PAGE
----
This morning, Rick Santorum appeared on Fox News Sunday, where he told Chris Wallace that despite Mitt Romney’s win in Washington state yesterday, he’s optimistic about the long-term prospects of his campaign. According to Santorum, the problem is not Mitt, but his fellow conservative contestants, particularly Newt Gingrich: “It’s always harder when you’ve got two conservative candidates out there running in the race … If you continue to combine the votes that Congressman Gingrich and I get, we’re doing pretty well.” However, for that observation to matter, Gingrich (not to mention Washington’s second-place winner, Ron Paul) would have to leave the race, which probably isn’t going to happen before this week’s Super Tuesday matchups.
So, the real question is whether the not-Romneys can get through the day. Observers are saying that, in order to remain viable, Santorum needs to win in the closely watched Ohio. (Unfortunately, the candidate appears to have made things difficult for himself by failing to meet filing requirements in a handful of congressional districts there.) Meanwhile, Gingrich is banking on his home state of Georgia; as he said himself on Thursday, a loss there would make it difficult for him to remain “credible in the race.” While Santorum himself says otherwise, a Romney victory in Ohio — along with other Super Tuesday states — would seem to leave the sometime Inevitable candidate’s competition dead in the water, especially now that the Republican Establishment is indicating a desire to see an end to the current war of attrition.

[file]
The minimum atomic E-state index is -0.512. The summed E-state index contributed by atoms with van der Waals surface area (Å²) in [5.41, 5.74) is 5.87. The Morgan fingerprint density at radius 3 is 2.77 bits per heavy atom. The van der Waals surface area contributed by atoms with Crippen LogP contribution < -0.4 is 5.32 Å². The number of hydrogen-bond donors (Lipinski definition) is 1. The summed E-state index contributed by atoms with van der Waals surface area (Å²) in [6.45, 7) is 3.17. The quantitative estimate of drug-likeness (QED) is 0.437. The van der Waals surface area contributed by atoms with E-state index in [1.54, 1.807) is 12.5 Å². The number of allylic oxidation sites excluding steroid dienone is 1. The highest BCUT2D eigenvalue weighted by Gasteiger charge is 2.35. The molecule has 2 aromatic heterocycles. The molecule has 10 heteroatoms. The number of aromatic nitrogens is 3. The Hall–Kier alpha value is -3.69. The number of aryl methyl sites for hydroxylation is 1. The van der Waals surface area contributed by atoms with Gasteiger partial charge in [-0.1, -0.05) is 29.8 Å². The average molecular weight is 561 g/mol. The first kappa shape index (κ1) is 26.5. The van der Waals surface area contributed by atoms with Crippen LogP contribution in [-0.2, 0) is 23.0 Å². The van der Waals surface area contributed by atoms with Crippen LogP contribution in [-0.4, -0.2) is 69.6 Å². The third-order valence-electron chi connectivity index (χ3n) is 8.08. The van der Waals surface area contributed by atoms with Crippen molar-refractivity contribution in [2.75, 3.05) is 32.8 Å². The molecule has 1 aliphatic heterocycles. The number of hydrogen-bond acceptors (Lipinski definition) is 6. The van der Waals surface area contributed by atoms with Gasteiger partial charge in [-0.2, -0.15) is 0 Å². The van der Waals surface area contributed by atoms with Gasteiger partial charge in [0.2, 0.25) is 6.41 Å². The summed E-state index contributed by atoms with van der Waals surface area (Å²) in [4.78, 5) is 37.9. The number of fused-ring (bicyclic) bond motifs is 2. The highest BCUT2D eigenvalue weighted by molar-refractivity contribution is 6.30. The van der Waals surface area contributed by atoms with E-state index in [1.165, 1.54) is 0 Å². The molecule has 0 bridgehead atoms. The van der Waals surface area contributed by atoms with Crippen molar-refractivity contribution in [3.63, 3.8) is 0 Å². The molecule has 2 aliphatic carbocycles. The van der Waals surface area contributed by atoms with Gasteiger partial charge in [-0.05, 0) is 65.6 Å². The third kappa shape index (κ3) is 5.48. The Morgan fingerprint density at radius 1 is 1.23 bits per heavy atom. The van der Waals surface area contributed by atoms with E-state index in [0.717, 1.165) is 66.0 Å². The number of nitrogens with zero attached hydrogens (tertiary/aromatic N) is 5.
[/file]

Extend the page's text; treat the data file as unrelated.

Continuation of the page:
Leonard Curry, the chairman of the Republican Party of Florida, was blunt with Politico this morning, saying, “I’d like it to wrap up just from a purely practical standpoint, which is financial resources. We’re spending money and the Obama team is not.” House Majority Leader Eric Cantor chose today to go on Meet the Press to officially endorse Romney. And, while South Carolina’s Lindsey Graham has yet to endorse anyone, he did tell Politico that Romney (“or somebody”) needs to “put together a string of victories” so people can “think about ending this thing.” Basically, Santorum’s hopes need to get thoroughly dashed: “If we have a split decision, this thing keeps going,” said Graham. “How do you go to Rick Santorum, who has exceeded every expectation in the book, and say, ‘Rick, you need to quit.’” Of course, Graham added, Santorum’s determination is really only a symptom of a larger — and much more long-standing — problem: “There’s a segment of our party that just doesn’t want to sign on the Romney dotted line.”